I’m not sure the Minister’s new obesity strategy will deliver the outcomes required or support those who need to improve their diet and lifestyle so as not to become overweight or obese. The reason I say this is that the strategy is not hands on enough, it’s not investing in people to help people who are over weight.
Many people remark at how ‘lucky’ I am not to ‘struggle’ with my weight. I am lucky in the sense that I was brought up on good home cooked meals, I learned about nutrition and I was taught by my mother how to cook for myself at an early age.
I’m also lucky because I understand (and accept) that weight is more or less a formula between food/calories in and food/calories burned off in the course of my day and that food/calories not burned off is stored therefore adds to my weight. I also understand that eating food is not just about weight but about feeding my body to keep it and me healthy and give me energy to go about my day’s work. I understand that fresh food is better for me than processed foods. Going to restaurants or having pizza on a Saturday night is a treat and I generally apply the theory of everything in moderation.
If I were the Minister I would have liaised with the Minister for Education and increased the time for Social Personal and Health Education in schools from it’s current 30 minutes per week to 60/90 minutes per week and I would have introduced and funded monthly cookery classes in all schools from Junior Infants up. I would have recruited and funded more nutritionists and dieticians. I would have allocated funding to local Family and Resource Centres for cookery courses that would include teaching basic nutrition. I would have allocated funding to local authorities for allotments. I would have allocated more funding to our community games, our local sports clubs and other local groups that work with communities to improve our understanding of food, nutrition and cooking. Basically I would have invested in people to help those who ‘struggle’ with their weight.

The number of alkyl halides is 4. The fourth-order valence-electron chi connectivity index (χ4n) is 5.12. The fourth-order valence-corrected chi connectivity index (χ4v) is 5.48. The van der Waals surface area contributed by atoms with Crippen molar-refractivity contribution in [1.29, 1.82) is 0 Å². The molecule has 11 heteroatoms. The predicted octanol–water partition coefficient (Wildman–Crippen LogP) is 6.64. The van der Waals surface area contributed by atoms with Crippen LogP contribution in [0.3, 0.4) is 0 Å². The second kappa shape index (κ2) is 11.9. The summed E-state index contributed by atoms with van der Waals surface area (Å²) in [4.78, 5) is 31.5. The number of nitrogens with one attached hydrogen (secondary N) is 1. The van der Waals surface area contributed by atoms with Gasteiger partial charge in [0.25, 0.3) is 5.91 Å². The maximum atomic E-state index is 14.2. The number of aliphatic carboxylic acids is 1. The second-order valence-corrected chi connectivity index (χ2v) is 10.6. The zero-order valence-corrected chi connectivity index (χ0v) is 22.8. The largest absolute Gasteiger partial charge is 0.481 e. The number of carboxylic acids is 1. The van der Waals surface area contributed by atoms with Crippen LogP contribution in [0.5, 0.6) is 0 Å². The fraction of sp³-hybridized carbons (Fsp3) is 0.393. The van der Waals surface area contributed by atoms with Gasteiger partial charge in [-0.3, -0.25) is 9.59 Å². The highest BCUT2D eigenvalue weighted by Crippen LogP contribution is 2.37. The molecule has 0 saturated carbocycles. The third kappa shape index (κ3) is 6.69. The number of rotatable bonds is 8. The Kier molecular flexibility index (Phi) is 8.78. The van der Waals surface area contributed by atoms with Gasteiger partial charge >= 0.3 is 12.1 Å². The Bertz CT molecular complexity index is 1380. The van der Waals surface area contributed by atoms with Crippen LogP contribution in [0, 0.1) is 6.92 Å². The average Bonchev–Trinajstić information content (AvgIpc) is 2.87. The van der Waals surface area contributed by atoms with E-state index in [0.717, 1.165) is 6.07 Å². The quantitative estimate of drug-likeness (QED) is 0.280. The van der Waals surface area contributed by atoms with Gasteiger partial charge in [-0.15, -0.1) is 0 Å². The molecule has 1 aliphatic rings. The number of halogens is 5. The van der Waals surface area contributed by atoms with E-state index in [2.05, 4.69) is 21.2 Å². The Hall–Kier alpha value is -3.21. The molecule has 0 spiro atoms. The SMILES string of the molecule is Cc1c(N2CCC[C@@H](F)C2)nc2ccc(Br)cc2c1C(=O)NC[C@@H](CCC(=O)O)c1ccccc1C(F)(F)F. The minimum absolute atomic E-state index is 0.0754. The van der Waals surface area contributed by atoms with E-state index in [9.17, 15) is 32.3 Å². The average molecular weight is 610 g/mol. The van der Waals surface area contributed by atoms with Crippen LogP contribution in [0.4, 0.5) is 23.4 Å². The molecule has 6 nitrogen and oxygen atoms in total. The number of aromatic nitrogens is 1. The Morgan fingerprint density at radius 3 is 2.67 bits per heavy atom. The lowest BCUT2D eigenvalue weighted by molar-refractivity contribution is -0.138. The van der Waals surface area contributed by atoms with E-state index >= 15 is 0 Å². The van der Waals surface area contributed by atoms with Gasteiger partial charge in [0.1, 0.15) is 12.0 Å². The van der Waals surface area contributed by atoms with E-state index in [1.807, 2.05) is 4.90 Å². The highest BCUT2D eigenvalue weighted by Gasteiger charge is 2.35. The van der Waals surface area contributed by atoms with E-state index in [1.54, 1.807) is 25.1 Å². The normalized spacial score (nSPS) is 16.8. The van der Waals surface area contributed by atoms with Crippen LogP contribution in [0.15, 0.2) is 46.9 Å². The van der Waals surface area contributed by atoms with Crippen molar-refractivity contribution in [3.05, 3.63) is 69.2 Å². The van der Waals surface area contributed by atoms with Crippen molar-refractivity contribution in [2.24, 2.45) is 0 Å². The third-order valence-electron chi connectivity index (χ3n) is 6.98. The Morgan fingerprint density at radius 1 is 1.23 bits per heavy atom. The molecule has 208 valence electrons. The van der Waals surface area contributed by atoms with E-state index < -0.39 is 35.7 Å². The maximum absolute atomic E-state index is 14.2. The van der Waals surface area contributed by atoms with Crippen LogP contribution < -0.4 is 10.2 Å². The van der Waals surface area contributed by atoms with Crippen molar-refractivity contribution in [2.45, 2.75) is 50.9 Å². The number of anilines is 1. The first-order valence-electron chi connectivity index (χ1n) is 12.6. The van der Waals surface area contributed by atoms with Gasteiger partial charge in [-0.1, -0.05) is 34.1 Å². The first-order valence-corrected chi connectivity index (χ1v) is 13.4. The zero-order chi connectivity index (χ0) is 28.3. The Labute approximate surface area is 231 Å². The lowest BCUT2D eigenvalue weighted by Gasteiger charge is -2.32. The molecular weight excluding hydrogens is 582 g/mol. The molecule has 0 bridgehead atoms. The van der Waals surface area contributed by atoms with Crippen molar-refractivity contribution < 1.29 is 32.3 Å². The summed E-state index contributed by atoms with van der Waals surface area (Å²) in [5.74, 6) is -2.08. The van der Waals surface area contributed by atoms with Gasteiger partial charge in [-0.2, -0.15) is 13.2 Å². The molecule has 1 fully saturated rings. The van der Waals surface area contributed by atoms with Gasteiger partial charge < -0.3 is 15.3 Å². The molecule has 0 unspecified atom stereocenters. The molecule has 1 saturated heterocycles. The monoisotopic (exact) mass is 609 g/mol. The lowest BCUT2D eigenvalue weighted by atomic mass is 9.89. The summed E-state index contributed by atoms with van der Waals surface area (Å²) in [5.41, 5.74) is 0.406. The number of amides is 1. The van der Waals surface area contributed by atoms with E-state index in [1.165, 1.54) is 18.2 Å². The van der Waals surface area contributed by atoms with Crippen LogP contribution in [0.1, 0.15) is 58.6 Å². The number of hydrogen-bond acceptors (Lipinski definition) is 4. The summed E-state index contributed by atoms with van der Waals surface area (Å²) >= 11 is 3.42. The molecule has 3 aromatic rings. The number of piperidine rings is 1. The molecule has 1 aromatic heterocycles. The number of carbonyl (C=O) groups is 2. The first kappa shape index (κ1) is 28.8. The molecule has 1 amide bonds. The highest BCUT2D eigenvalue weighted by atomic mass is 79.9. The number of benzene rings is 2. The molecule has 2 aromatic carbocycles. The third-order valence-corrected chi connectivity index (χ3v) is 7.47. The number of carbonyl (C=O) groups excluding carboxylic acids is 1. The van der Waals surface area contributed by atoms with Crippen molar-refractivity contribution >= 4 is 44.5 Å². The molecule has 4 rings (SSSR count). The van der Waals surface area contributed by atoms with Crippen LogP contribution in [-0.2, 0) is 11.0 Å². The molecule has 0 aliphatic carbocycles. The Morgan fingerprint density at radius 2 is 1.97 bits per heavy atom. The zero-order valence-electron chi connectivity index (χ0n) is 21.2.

Evidence on how effective such person-to-person support is can be found in the outcome of Northside Partnership’s Preparing for Life Programme. This programme supported mother’s to be from conception up until their child went to school and included a home visiting programme. The evaluation showed that, in addition to improved cognitive understanding and social behaviours and a reduction in visits to hospitals, ‘the children whose parents received the intervention were also less likely to be overweight (23% compared to 41%)’